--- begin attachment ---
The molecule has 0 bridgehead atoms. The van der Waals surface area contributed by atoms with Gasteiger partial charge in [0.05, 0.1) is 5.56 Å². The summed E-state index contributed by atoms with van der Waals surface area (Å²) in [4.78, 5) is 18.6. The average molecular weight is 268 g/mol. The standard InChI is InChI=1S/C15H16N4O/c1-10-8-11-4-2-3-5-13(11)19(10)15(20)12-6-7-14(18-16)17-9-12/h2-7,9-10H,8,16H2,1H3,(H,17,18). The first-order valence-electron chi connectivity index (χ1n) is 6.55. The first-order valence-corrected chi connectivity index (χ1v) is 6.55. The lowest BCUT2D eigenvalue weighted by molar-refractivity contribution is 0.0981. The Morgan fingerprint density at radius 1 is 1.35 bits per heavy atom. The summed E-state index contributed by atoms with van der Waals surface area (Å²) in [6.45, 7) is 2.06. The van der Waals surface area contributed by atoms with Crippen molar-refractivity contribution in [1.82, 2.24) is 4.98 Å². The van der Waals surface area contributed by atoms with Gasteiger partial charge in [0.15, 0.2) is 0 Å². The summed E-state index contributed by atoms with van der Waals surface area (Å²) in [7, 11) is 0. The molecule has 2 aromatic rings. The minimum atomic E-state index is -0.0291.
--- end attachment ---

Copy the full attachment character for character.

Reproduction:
The molecule has 0 bridgehead atoms. The van der Waals surface area contributed by atoms with Gasteiger partial charge in [0.05, 0.1) is 5.56 Å². The summed E-state index contributed by atoms with van der Waals surface area (Å²) in [4.78, 5) is 18.6. The average molecular weight is 268 g/mol. The standard InChI is InChI=1S/C15H16N4O/c1-10-8-11-4-2-3-5-13(11)19(10)15(20)12-6-7-14(18-16)17-9-12/h2-7,9-10H,8,16H2,1H3,(H,17,18). The first-order valence-electron chi connectivity index (χ1n) is 6.55. The first-order valence-corrected chi connectivity index (χ1v) is 6.55. The lowest BCUT2D eigenvalue weighted by molar-refractivity contribution is 0.0981. The Morgan fingerprint density at radius 1 is 1.35 bits per heavy atom. The summed E-state index contributed by atoms with van der Waals surface area (Å²) in [6.45, 7) is 2.06. The van der Waals surface area contributed by atoms with Crippen molar-refractivity contribution in [1.82, 2.24) is 4.98 Å². The van der Waals surface area contributed by atoms with Gasteiger partial charge in [0.15, 0.2) is 0 Å². The summed E-state index contributed by atoms with van der Waals surface area (Å²) in [7, 11) is 0. The molecule has 2 aromatic rings. The minimum atomic E-state index is -0.0291.